Can the miraculous restoration of sight to a blind man more than 2000 years ago have any real significance for us? Are we not just beating a well-worn drum in the re-telling of this ancient story? I suggest that these are fair questions. I, for one, believe this story and all the other Gospel stories to be timeless and therefore our story too. I hope you agree.
Bartimaeus was blind; whether as a result of disease or of injury we don’t know. He was forced to become a beggar. Asking for help had become second nature to him. He survived on the scraps of food and the pennies placed in his outstretched hand by the few who took pity on him. To most of his fellow citizens he was a divinely intended warning of the wages of sin …his own or his parent’s.
No one could give him what he really craved …the restoration of his sight. However, someone had done the next best thing, knowingly or unknowingly, for they had taken the time to speak to him of Jesus of Nazareth.
Enveloped in his personal darkness, Bartimaeus had come to think of this man Jesus as a possible last resort, a potential source of light. Could anyone reputed to be so close to God be anything but merciful? But then, God Himself had not prevented him from going blind in the first place …probably directly willed his blindness. So what was the use of dreaming? But still he must hope. If the chance were to present itself he would ask for help. Bleakly he remembered how, more than once, he had cursed God, had challenged his goodness …indeed, his very existence.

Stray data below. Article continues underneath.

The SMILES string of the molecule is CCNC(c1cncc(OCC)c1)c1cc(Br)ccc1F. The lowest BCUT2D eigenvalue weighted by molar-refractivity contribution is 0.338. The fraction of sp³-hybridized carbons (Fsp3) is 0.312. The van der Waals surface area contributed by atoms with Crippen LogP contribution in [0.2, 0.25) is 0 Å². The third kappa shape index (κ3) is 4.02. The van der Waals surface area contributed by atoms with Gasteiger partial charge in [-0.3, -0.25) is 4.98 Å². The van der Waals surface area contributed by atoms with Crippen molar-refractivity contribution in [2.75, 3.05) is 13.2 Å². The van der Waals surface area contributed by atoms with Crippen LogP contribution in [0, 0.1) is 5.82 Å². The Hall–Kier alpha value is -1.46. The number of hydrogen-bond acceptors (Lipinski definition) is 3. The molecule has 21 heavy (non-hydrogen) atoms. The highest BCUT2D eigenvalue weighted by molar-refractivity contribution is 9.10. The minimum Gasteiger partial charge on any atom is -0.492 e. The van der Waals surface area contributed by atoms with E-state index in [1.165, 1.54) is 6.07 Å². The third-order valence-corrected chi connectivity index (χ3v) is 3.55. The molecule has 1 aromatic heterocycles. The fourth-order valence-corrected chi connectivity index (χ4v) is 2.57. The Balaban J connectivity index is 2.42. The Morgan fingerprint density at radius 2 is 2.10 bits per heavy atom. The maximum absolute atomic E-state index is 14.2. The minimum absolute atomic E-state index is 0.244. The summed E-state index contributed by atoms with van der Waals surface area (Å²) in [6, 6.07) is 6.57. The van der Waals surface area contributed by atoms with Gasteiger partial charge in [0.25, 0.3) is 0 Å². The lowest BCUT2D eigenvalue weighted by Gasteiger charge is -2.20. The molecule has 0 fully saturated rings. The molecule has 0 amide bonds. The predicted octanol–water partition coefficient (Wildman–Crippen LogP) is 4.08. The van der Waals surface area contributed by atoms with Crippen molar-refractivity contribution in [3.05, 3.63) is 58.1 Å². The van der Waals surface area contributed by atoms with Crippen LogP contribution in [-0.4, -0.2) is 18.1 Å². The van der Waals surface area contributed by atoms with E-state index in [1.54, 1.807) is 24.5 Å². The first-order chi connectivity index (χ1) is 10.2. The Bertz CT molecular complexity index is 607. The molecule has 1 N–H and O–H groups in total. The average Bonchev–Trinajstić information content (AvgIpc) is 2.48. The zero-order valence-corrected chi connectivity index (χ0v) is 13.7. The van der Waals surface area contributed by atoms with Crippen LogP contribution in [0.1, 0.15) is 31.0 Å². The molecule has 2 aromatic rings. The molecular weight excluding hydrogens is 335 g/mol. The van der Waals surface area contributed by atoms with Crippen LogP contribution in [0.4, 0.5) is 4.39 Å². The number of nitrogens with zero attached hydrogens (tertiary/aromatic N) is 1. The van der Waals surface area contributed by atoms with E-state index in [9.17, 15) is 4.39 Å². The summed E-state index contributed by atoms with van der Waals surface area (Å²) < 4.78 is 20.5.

He still had his doubts. If only he could be certain that he was both known and loved by a God who really cared …perhaps then, even his blindness would be bearable. The darkness would be less dark, less fearful …not so hopeless. His inspired thoughts continued to soar. Perhaps peace of mind could come with recognition of the unseen. Could that be an even greater blessing than sight itself? He wasn’t sure of the answer to that one but he did not dismiss the possibility.
He was distracted by the sounds of a large number of people coming down the road. Perhaps he would get lucky! A coin or two would be most welcome.
A coin WAS pressed into his palm and a voice spoke to him in the deceptively harsh tones of Galilee. “From my master,” said Judas Iscariot, “Jesus of Nazareth.”
“Jesus, is He here, on the road? “Yes,” came the reply.
“Jesus, Son of David, have pity on me!”
“What do you want me to do for you?”
“Let me see again!”
And immediately his sight returned.
Twice blessed and no longer in doubt as to the greater of the two blessings, Bartimaeus followed Jesus along the road. He followed Jesus who had once replied to Peter’s profession of Faith, “Blessed are those who have NOT seen and yet still believe!”